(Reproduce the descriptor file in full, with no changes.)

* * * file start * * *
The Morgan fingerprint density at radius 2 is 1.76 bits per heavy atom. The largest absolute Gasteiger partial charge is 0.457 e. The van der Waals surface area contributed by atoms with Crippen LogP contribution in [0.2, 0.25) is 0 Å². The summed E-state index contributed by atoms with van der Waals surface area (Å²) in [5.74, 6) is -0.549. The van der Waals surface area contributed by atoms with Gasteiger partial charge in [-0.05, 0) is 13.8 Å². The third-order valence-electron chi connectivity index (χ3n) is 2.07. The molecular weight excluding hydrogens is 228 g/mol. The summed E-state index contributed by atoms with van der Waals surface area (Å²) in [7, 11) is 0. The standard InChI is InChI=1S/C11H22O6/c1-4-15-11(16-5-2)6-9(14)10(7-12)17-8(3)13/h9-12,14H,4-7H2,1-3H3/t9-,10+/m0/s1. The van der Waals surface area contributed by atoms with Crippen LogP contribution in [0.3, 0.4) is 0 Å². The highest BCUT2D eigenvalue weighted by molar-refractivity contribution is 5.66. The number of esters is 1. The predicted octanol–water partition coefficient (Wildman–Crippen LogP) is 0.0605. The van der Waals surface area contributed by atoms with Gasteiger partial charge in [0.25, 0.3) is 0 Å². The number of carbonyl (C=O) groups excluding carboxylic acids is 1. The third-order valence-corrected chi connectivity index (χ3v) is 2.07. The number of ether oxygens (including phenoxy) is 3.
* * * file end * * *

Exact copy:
The Morgan fingerprint density at radius 2 is 1.76 bits per heavy atom. The largest absolute Gasteiger partial charge is 0.457 e. The van der Waals surface area contributed by atoms with Crippen LogP contribution in [0.2, 0.25) is 0 Å². The summed E-state index contributed by atoms with van der Waals surface area (Å²) in [5.74, 6) is -0.549. The van der Waals surface area contributed by atoms with Gasteiger partial charge in [-0.05, 0) is 13.8 Å². The third-order valence-electron chi connectivity index (χ3n) is 2.07. The molecular weight excluding hydrogens is 228 g/mol. The summed E-state index contributed by atoms with van der Waals surface area (Å²) in [7, 11) is 0. The standard InChI is InChI=1S/C11H22O6/c1-4-15-11(16-5-2)6-9(14)10(7-12)17-8(3)13/h9-12,14H,4-7H2,1-3H3/t9-,10+/m0/s1. The van der Waals surface area contributed by atoms with Crippen LogP contribution in [0.3, 0.4) is 0 Å². The highest BCUT2D eigenvalue weighted by molar-refractivity contribution is 5.66. The number of esters is 1. The predicted octanol–water partition coefficient (Wildman–Crippen LogP) is 0.0605. The van der Waals surface area contributed by atoms with Gasteiger partial charge in [0.25, 0.3) is 0 Å². The number of carbonyl (C=O) groups excluding carboxylic acids is 1. The third-order valence-corrected chi connectivity index (χ3v) is 2.07. The number of ether oxygens (including phenoxy) is 3.